answer? If we went
> about it your way, Piotr, by "proving" somehow that Gilyak
is related to
> another language, we'd certainly never get anywhere
because by insisting on
> "proof", we are insisting on an absolute answer that can't
exist because of
> the very nature of the question. Thus, as you do, we say
"Don't know" or "We
> can't say" which isn't an answer at all.

We do use the phrase "beyond reasonable doubt" rather than
"100%" when we assess the quality of a "proof" in historical
linguistics. Still, I'm against the postmodern tendency to
reduce science to "narratives" and personal opinions. As I
said, even in physics answers are uncertain to a degree,
though of course 99.93% certainty is better than 68.37%
certainty or a "certainty" that doesn't lend itself to
quantification at all. Comparative reconstruction typically
involves much speculation, but there are certain ways of
making it less speculative by sticking to formal discipline.
The work of ANY scientist, including linguists, is evaluated
by its objectivity and rigour. For example, in order to
assess the level of "background similarity" due to chance,
comparison with an outgroup may be necessary (that's why I
mentioned Quechua and Austronesian for the purpose of
illustration). Distributional arguments may help in
screening the data against "loanword contamination". It
means painstaking work, but who says linguistics is easy?
There is a vast literature devoted to these technical
issues. Comparative linguistics is not as helplessly
subjective as your statements imply.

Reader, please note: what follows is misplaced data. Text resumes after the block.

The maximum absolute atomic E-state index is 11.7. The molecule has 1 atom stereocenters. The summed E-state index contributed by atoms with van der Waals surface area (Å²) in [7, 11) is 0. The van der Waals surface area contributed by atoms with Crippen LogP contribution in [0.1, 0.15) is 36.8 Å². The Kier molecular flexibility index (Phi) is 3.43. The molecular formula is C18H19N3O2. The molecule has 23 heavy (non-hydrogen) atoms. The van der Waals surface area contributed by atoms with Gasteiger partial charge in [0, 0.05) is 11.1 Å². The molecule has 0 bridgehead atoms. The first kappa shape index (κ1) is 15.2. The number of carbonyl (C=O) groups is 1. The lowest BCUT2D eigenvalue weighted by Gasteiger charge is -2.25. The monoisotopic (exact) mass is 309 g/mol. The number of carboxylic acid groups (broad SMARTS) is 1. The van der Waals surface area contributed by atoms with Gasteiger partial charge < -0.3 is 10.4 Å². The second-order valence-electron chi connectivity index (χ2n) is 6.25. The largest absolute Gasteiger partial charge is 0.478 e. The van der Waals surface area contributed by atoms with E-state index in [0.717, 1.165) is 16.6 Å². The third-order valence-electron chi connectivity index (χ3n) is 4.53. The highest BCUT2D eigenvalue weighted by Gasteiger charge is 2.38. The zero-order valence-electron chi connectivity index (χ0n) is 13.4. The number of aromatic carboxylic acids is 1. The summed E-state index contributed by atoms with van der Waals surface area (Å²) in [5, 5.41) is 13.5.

"Don't know" is a modest answer -- not defeatist at all,
just cautious. You speculate that Gilyak (well, I do prefer
"Nivkh") is related to Korean and Altaic. But since you
don't provide convincing evidence to substantiate this claim
(I mean the sort of evidence that would convince others and
not only strengthen your own hunches), your opinion remains
highly subjective and you'll PROBABLY have to keep it for
yourself (but let your model evolve and we shall see).

> In this case, it would be more complex to say that Gilyak
isn't related to
> anything, since it most certainly HAS to be, unless we
have sufficient
> reason to believe that Gilyak is a language distinct from
all other human
> languages!

Advocatus Diaboli: -- I see, Glen, you tacitly ASSUME that
all languages are ultimately related in a non-trivial
phylogenetic sense (i.e., that they form a neat family tree
which is reconstructable at least in principle). However,
except in highly controversial classifications, there are
many isolated languages and tiny groups, so Nivkh would be
no exception. Is your tacit assumption warranted, then? What
if isolates and numerous small families were the NORM until
pretty recently (as they still are in some parts of the
world)? This possibility undermines the assertion that Nivkh
MUST have some extant genetic relatives.

Thanks for the examples of Altaic phonetic correspondences
(I'd STILL appreciate more lexical material). I'll need some
time to analyse them, but you can count on me in this
neverending debate.